Threat Detection: Utilizing Tools Based on Time

Threat detection is a critical part of any security strategy and business continuity plan, but it requires an awareness of how selected security solutions operate in relation to time. Time is a critical factor, because time to resolution can make the difference between a crippling breach and a threat that can be isolated. Many enterprises lean too heavily on either prevention or breach mitigation and require a more balanced approach.

Endpoint solutions: These are threat detection tools that work right at the endpoint, employing techniques to identify and prevent a threat by blocking access on the device. These techniques can include anything from checking files for threats to sandboxing applications deemed untrustworthy. For a blocking tool on an endpoint to be effective, it has to respond quickly, usually in the space of about ten milliseconds. If the decision whether to block takes longer than that, performance on the endpoint is affected and may become so cumbersome that the user deletes the tool.

Network-based detection: Even better than security at the endpoint is security that never reaches the endpoint. A network-level detection tool requires faster detection speeds, with threats identified at least about 100 milliseconds before a compromise takes place. These solutions have the same challenge that is inherent in endpoint security threat mitigation: the tool must be able to identify the threat without impacting network performance.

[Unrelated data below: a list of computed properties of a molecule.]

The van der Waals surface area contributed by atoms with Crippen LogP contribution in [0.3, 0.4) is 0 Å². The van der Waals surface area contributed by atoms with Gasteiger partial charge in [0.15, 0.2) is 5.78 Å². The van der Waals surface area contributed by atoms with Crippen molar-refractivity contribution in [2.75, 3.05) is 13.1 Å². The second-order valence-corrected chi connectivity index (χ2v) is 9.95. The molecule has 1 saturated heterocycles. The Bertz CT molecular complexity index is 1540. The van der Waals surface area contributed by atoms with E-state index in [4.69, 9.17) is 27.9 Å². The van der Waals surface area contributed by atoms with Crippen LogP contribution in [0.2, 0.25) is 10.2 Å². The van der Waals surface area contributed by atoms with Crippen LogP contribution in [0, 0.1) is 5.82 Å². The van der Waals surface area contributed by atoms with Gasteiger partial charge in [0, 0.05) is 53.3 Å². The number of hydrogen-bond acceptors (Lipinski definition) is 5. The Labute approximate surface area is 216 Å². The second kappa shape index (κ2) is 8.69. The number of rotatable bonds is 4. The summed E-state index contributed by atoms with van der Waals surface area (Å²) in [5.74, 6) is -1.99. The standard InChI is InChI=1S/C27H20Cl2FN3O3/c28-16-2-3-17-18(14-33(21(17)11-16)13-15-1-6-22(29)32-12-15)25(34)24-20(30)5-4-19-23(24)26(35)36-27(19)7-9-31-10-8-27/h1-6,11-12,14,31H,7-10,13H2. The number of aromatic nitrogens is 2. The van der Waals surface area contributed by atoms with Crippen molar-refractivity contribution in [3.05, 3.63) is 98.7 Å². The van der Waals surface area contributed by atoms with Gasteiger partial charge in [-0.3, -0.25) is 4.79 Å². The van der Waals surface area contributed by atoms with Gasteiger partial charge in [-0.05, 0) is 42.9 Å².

It’s important to distinguish between intrusion detection systems (IDS) and intrusion prevention systems (IPS). An IDS only identifies a threat, while the IPS works to prevent it from ever entering the network. Some advanced threats take longer to identify and may be more challenging to prevent.

Log analysis: Monitoring is a critical component of any business continuity plan, and careful log analysis can work with endpoint and network-based tools to provide a more complete threat detection strategy. Correlations between events recorded in a log can identify alerts that have been missed by other threat detection solutions. While some events can seem benign, when placed in context of a user’s typical behavior, they stand out as a potential threat.

The time that it takes for log analysis to identify a potential threat varies based on the particular event and the context in which the analysis places it.

Ideally, all threats would be detected long before they make contact with the enterprise endpoints or network. Security teams are doing the next best thing by balancing these three areas to provide a more complete threat detection strategy.

To learn more about solutions for reducing the time-to-resolution in the event of a security breach, contact us at Computer Security Solutions. We’ll help you weigh threat prevention and detection tools to create the balanced business continuity plan your enterprise needs.

Ready for the right solutions?

It’s time to offload your technology troubles and security stress.